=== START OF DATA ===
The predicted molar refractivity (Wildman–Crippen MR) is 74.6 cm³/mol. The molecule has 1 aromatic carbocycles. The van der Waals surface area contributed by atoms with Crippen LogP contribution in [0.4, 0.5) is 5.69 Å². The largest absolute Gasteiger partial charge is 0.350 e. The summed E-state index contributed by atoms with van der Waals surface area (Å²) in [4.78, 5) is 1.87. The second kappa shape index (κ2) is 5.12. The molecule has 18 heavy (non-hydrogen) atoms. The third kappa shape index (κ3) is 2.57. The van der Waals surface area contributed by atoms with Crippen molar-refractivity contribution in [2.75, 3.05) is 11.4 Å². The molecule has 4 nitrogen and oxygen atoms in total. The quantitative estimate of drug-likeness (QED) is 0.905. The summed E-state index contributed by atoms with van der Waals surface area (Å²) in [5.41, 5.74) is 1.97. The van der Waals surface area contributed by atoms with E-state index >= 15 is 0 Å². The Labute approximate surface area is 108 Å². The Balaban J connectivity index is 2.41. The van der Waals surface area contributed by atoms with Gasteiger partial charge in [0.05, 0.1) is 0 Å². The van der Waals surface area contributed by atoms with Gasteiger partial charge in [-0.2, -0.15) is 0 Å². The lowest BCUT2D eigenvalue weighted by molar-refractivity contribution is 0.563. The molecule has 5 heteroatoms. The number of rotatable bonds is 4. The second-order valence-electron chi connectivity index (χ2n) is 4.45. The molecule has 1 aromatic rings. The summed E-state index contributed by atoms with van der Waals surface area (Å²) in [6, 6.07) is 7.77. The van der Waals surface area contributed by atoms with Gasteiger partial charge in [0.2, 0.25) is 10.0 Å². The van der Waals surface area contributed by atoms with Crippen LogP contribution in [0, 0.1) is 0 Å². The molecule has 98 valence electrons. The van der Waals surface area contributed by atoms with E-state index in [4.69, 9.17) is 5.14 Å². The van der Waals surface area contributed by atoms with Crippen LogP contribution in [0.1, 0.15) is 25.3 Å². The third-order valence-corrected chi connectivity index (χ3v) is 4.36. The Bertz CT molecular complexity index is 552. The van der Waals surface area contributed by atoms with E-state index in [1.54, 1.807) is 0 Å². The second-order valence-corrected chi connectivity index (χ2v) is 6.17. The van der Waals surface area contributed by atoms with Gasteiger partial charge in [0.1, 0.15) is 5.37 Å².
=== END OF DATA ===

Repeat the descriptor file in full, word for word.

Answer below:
The predicted molar refractivity (Wildman–Crippen MR) is 74.6 cm³/mol. The molecule has 1 aromatic carbocycles. The van der Waals surface area contributed by atoms with Crippen LogP contribution in [0.4, 0.5) is 5.69 Å². The largest absolute Gasteiger partial charge is 0.350 e. The summed E-state index contributed by atoms with van der Waals surface area (Å²) in [4.78, 5) is 1.87. The second kappa shape index (κ2) is 5.12. The molecule has 18 heavy (non-hydrogen) atoms. The third kappa shape index (κ3) is 2.57. The van der Waals surface area contributed by atoms with Crippen molar-refractivity contribution in [2.75, 3.05) is 11.4 Å². The molecule has 4 nitrogen and oxygen atoms in total. The quantitative estimate of drug-likeness (QED) is 0.905. The summed E-state index contributed by atoms with van der Waals surface area (Å²) in [5.41, 5.74) is 1.97. The van der Waals surface area contributed by atoms with E-state index >= 15 is 0 Å². The Labute approximate surface area is 108 Å². The Balaban J connectivity index is 2.41. The van der Waals surface area contributed by atoms with Gasteiger partial charge in [0.05, 0.1) is 0 Å². The van der Waals surface area contributed by atoms with Gasteiger partial charge in [-0.2, -0.15) is 0 Å². The lowest BCUT2D eigenvalue weighted by molar-refractivity contribution is 0.563. The molecule has 5 heteroatoms. The number of rotatable bonds is 4. The second-order valence-electron chi connectivity index (χ2n) is 4.45. The molecule has 1 aromatic rings. The summed E-state index contributed by atoms with van der Waals surface area (Å²) in [6, 6.07) is 7.77. The van der Waals surface area contributed by atoms with Gasteiger partial charge in [0.2, 0.25) is 10.0 Å². The van der Waals surface area contributed by atoms with Crippen LogP contribution in [0, 0.1) is 0 Å². The molecule has 98 valence electrons. The van der Waals surface area contributed by atoms with E-state index in [4.69, 9.17) is 5.14 Å². The van der Waals surface area contributed by atoms with Crippen LogP contribution in [0.1, 0.15) is 25.3 Å². The third-order valence-corrected chi connectivity index (χ3v) is 4.36. The Bertz CT molecular complexity index is 552. The van der Waals surface area contributed by atoms with E-state index in [1.54, 1.807) is 0 Å². The second-order valence-corrected chi connectivity index (χ2v) is 6.17. The van der Waals surface area contributed by atoms with Gasteiger partial charge in [0.1, 0.15) is 5.37 Å².